ILLINOIS APPELLATE COURT THIRD DISTRICT JUDGMENT AFFIRMED.
OPINION FILED AUGUST 30, 1985.
THE PEOPLE OF THE STATE OF ILLINOIS, PLAINTIFF-APPELLEE,
XAVIER D. WILLIAMS, DEFENDANT-APPELLANT.
Appeal from the Circuit Court of Will County; the Hon. Herman
S. Haase, Judge, presiding.
JUSTICE BARRY DELIVERED THE OPINION OF THE COURT:
Defendant Xavier Williams appeals from his conviction for felony murder arising out of the shooting of a Joliet cab driver and from his sentence to 35 years in prison. This is a companion case to that of People v. Walker (1985), 136 Ill. App.3d 177, in which we affirmed the conviction and life sentence of Williams' co-defendant, James Walker. The facts surrounding the crime are fully set forth in the Walker opinion and need not be repeated here.
• 1 Williams contends that he was deprived of a fair trial when the defendants' motion for severance was denied and he was compelled to be jointly tried with Walker. Williams argues that Walker was more culpable than Williams since Walker intended to kill the cab driver from the beginning and since he actually pulled the trigger. Williams cites a decision by this court, People v. McVay (1981), 98 Ill. App.3d 708, 424 N.E.2d 922, in which we held that the trial court erred in failing to grant a motion for severance where the confession of an accomplice made outside the presence of a defendant would not be admissible against the latter. McVay did not involve interlocking confessions where the confessions of both accused persons agreed and supported the other as to the material elements of the crime. The case before us does involve such interlocking confessions and is, therefore, controlled by those decisions holding that a defendant is not prejudiced by being tried jointly with a co-defendant where both have admitted participation in the crime and where their defenses are not shown to be antagonistic. Parker v. Randolph (1979), 442 U.S. 62, 60 L.Ed.2d 713, 99 S.Ct. 2132; People v. Bassett (1974), 56 Ill.2d 285, 307 N.E.2d 359; People v. Sanford (1983), 116 Ill. App.3d 834, 452 N.E.2d 710.
Williams was tried on an accountability theory, and his confession plainly demonstrates his knowing participation in the plan to rob the cab driver. He admitted that Walker had said he intended to shoot the driver to avoid identification. Williams does not demonstrate any specific antagonism between his defense and that of Walker. The points of disagreement between the statements of the two men were minor, and both men admitted their guilt of the offense for which they were convicted. Williams freely joined in the robbery venture and cannot escape the consequences of that decision. We hold that Williams was not prejudiced by the joint trial.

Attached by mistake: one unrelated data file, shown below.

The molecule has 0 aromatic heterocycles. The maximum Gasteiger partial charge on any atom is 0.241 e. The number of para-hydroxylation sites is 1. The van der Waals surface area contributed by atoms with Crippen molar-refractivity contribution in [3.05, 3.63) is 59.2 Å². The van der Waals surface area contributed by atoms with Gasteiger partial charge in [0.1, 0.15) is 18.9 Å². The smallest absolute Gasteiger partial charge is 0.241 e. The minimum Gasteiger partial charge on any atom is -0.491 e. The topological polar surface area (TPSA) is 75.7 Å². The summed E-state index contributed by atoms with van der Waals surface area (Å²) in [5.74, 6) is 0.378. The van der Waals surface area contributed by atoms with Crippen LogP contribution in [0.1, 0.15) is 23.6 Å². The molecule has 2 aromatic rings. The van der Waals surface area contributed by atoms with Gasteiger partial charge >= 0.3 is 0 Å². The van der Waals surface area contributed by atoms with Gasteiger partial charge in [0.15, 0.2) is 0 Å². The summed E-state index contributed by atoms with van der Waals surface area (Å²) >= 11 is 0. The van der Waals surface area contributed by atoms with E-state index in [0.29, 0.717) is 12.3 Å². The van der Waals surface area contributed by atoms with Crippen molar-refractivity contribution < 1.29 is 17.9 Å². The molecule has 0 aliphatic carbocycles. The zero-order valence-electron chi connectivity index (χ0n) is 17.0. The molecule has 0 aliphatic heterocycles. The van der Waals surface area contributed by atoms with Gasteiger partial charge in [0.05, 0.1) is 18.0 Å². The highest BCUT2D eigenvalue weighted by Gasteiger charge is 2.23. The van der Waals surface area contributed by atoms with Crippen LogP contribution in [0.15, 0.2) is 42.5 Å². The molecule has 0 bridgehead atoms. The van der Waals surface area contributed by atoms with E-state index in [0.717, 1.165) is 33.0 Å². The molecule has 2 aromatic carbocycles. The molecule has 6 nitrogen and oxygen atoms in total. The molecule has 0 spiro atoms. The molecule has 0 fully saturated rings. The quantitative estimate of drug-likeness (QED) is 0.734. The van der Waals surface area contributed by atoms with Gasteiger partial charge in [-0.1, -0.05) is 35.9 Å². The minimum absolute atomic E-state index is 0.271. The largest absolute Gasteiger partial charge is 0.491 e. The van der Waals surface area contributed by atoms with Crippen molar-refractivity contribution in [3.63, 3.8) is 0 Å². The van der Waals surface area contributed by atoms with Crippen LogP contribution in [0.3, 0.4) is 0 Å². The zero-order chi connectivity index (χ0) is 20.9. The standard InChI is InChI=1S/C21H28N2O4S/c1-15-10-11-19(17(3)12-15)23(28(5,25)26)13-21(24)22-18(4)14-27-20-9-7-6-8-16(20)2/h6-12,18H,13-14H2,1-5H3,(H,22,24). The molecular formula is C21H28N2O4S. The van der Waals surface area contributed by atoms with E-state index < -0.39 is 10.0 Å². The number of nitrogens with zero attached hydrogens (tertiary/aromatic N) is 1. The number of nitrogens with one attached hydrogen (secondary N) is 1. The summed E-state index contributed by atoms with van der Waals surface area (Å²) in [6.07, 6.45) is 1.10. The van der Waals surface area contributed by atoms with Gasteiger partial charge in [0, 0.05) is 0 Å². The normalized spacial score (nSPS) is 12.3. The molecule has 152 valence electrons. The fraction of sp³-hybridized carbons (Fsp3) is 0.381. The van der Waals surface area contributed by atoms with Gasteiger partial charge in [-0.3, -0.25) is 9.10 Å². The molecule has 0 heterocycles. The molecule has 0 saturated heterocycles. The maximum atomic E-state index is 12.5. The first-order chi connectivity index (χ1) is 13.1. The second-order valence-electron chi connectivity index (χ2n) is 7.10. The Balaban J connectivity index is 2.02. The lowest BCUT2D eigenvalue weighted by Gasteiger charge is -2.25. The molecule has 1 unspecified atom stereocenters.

• 2, 3 Williams asserts the same arguments as did Walker as to the issues of the court's failure to give Illinois Pattern Jury Instruction (IPI), Criminal, No. 3.08 (2d ed. 1981), and the exclusion of the three black jurors by peremptory challenges. For the same reasons as given in the Walker opinion, we find no error occurred.
• 4, 5 The final issue raised by Williams concerns his sentence to 35 years' imprisonment. He argues that the trial court abused its discretion in imposing such a lengthy term considering his "relative passivity" in the criminal activity, his youthfulness, and his past history. We note that Williams' co-defendant was given a life sentence, thereby indicating that the trial court took into account the difference in degree of participation of the two men. Defendant's youthfulness (he was 16 at the time of the crime) and his potential for rehabilitation are not entitled to more weight than the seriousness of the offense. As we indicated in People v. Darnell (1981), 94 Ill. App.3d 830, 419 N.E.2d 384, rehabilitative potential, along with the seriousness of the offense, the need to protect society, deterrence, and punishment, as well as the history and character of the defendant, must all be weighed equally in the sentencing determination. Considering the brutal senselessness of the killing in this case, and considering Williams' advance knowledge that Walker intended to use the sawed-off shotgun he was carrying, we cannot say that the trial court abused its discretion in imposing a 35-year term of imprisonment upon defendant Williams.
We affirm the judgment of conviction and sentence.
HEIPLE, P.J., and STOUDER, J., concur.
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